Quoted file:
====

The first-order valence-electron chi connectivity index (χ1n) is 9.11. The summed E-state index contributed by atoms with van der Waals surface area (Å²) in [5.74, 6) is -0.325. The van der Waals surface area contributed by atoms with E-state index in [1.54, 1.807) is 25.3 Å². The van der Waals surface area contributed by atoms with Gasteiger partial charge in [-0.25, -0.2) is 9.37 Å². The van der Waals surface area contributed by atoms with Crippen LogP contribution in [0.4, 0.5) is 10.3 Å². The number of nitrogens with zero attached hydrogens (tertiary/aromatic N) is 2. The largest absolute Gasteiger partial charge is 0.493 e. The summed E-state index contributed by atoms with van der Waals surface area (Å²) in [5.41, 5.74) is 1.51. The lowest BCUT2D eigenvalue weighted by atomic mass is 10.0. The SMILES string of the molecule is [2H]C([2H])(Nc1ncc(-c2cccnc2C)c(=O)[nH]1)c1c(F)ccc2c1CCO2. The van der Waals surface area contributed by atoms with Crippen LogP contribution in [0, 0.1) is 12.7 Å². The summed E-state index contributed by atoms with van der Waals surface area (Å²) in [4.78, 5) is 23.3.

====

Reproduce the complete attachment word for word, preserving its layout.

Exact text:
The first-order valence-electron chi connectivity index (χ1n) is 9.11. The summed E-state index contributed by atoms with van der Waals surface area (Å²) in [5.74, 6) is -0.325. The van der Waals surface area contributed by atoms with E-state index in [1.54, 1.807) is 25.3 Å². The van der Waals surface area contributed by atoms with Gasteiger partial charge in [-0.25, -0.2) is 9.37 Å². The van der Waals surface area contributed by atoms with Crippen LogP contribution in [0.4, 0.5) is 10.3 Å². The number of nitrogens with zero attached hydrogens (tertiary/aromatic N) is 2. The largest absolute Gasteiger partial charge is 0.493 e. The summed E-state index contributed by atoms with van der Waals surface area (Å²) in [5.41, 5.74) is 1.51. The lowest BCUT2D eigenvalue weighted by atomic mass is 10.0. The SMILES string of the molecule is [2H]C([2H])(Nc1ncc(-c2cccnc2C)c(=O)[nH]1)c1c(F)ccc2c1CCO2. The van der Waals surface area contributed by atoms with Crippen LogP contribution in [0, 0.1) is 12.7 Å². The summed E-state index contributed by atoms with van der Waals surface area (Å²) in [4.78, 5) is 23.3.